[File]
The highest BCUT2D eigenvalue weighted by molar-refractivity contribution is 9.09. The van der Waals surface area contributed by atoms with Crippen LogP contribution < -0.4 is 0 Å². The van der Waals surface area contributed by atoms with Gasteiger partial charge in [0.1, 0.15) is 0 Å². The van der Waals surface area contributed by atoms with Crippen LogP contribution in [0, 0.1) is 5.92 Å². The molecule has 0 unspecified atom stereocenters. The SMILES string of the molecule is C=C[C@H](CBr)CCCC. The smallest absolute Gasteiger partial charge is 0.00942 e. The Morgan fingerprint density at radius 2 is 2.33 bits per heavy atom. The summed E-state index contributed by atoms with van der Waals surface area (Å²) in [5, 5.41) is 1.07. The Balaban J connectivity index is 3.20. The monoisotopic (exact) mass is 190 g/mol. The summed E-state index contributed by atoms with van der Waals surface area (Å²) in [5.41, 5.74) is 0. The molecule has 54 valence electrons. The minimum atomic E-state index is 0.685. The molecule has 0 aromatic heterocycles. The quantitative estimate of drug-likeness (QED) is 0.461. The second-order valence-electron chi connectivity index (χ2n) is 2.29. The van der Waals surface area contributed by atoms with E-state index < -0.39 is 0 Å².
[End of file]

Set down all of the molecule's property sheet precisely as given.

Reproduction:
The highest BCUT2D eigenvalue weighted by molar-refractivity contribution is 9.09. The van der Waals surface area contributed by atoms with Crippen LogP contribution < -0.4 is 0 Å². The van der Waals surface area contributed by atoms with Gasteiger partial charge in [0.1, 0.15) is 0 Å². The van der Waals surface area contributed by atoms with Crippen LogP contribution in [0, 0.1) is 5.92 Å². The molecule has 0 unspecified atom stereocenters. The SMILES string of the molecule is C=C[C@H](CBr)CCCC. The smallest absolute Gasteiger partial charge is 0.00942 e. The Morgan fingerprint density at radius 2 is 2.33 bits per heavy atom. The summed E-state index contributed by atoms with van der Waals surface area (Å²) in [5, 5.41) is 1.07. The Balaban J connectivity index is 3.20. The monoisotopic (exact) mass is 190 g/mol. The summed E-state index contributed by atoms with van der Waals surface area (Å²) in [5.41, 5.74) is 0. The molecule has 54 valence electrons. The minimum atomic E-state index is 0.685. The molecule has 0 aromatic heterocycles. The quantitative estimate of drug-likeness (QED) is 0.461. The second-order valence-electron chi connectivity index (χ2n) is 2.29. The van der Waals surface area contributed by atoms with E-state index < -0.39 is 0 Å².